I know my father and his older brothers Art and Bob had made the visit to Uncle Bill’s often. Below is a photo of my father in his Army uniform after his return from WWII at the cottage. It must have been 1945 and sometime shortly after my father’s long rehabilitation from grave wounds suffered at Monte Cassino, Italy in 1944. I’m not sure of Uncle Bill, but Aunt Elsa died in 1987 at 103 in a sanitarium.
 
  The property still exists. However, Sandy McCallum, my former English teacher, who bought the land, raised the cottage. He kept the wood shed and the wind still whispers through the high pine trees. The sun flickers on the forest floor. And God is in His heaven.

Saturday, January 2, 2016

Keep Walking

I have recently completed my two volume book, This is the Way; Walk in It. This work is a series of essays on how to walk in God’s way, whether you turn to the left or the right. God continues to guide us if we seek Him and follow His direction and lead. God’s word, the Bible gives us His directions and through the Holy Spirit we receive more clear illumination if we trust in Him. In fact the “Counselor, The Spirit of the Truth…will teach you all things and will remind you of everything I have said to you (speaking of Jesus)” (John 14:15,17,26). The Holy Spirit will “Guide us in all truth” as John 16 tells us. So what is a Christian to do in this world that is getting darker every day, as we seem to lose our moral compass? We are to “keep walking.”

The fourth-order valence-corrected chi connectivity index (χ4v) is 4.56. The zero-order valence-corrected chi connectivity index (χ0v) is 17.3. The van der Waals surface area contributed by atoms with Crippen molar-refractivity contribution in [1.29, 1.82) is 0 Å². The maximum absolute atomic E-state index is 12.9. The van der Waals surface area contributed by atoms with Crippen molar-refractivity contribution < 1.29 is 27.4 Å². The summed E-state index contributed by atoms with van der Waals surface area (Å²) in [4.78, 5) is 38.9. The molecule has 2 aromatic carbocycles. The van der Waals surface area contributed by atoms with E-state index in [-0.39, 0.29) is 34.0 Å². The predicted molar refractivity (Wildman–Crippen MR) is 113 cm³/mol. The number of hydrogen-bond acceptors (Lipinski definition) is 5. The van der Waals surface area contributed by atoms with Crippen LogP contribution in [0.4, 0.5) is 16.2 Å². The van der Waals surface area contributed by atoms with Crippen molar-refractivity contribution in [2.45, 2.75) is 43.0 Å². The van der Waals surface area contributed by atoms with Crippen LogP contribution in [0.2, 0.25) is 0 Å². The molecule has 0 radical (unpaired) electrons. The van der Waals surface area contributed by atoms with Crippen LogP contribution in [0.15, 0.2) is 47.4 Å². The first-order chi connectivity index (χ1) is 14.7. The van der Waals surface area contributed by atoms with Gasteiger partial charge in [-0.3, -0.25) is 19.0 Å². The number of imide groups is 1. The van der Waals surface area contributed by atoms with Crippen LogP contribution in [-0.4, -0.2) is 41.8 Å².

How are we to keep walking? God tells us in the Bible concerning His words. “Teach them; talking about them when you sit at home and walk along the road; when you lie down and when you get up” (Deuteronomy 11:10). God is telling us to continually be speaking His words and to be teaching them to our children and children’s children. Proverbs 4:20-22 tells us concerning God’s Word, “My son, pay attention to what I say, listen closely to my words. Do not let them out of your sight, keep them within your heart; for they are life to those who find them and health to a man’s whole body.” These words tell us to “Come all who are thirsty, come to the waters…so is my word that goes out from my mouth: It will not return to me empty, but will accomplish what I desire and the purposes for what I sent it” (Isaiah 55:11).